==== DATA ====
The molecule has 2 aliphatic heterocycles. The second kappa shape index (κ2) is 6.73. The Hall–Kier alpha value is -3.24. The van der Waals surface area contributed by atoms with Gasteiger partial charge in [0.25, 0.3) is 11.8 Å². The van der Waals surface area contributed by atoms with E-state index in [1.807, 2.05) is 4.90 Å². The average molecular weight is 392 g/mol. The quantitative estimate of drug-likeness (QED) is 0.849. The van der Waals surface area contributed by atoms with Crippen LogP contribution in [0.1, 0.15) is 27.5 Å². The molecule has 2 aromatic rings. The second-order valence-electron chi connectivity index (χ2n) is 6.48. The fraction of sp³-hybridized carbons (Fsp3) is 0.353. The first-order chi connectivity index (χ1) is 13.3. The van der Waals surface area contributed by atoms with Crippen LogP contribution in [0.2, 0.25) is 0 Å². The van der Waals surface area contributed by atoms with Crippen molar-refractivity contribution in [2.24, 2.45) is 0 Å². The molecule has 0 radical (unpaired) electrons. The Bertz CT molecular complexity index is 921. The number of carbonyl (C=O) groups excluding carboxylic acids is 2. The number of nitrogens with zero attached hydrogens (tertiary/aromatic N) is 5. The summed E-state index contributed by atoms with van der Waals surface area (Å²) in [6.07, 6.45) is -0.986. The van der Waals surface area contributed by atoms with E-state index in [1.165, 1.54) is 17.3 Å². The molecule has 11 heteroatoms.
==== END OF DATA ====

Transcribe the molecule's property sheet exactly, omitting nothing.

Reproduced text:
The molecule has 2 aliphatic heterocycles. The second kappa shape index (κ2) is 6.73. The Hall–Kier alpha value is -3.24. The van der Waals surface area contributed by atoms with Gasteiger partial charge in [0.25, 0.3) is 11.8 Å². The van der Waals surface area contributed by atoms with E-state index in [1.807, 2.05) is 4.90 Å². The average molecular weight is 392 g/mol. The quantitative estimate of drug-likeness (QED) is 0.849. The van der Waals surface area contributed by atoms with Crippen LogP contribution in [0.1, 0.15) is 27.5 Å². The molecule has 2 aromatic rings. The second-order valence-electron chi connectivity index (χ2n) is 6.48. The fraction of sp³-hybridized carbons (Fsp3) is 0.353. The first-order chi connectivity index (χ1) is 13.3. The van der Waals surface area contributed by atoms with Crippen LogP contribution in [0.2, 0.25) is 0 Å². The van der Waals surface area contributed by atoms with Crippen molar-refractivity contribution in [2.24, 2.45) is 0 Å². The molecule has 0 radical (unpaired) electrons. The Bertz CT molecular complexity index is 921. The number of carbonyl (C=O) groups excluding carboxylic acids is 2. The number of nitrogens with zero attached hydrogens (tertiary/aromatic N) is 5. The summed E-state index contributed by atoms with van der Waals surface area (Å²) in [6.07, 6.45) is -0.986. The van der Waals surface area contributed by atoms with E-state index in [1.165, 1.54) is 17.3 Å². The molecule has 11 heteroatoms.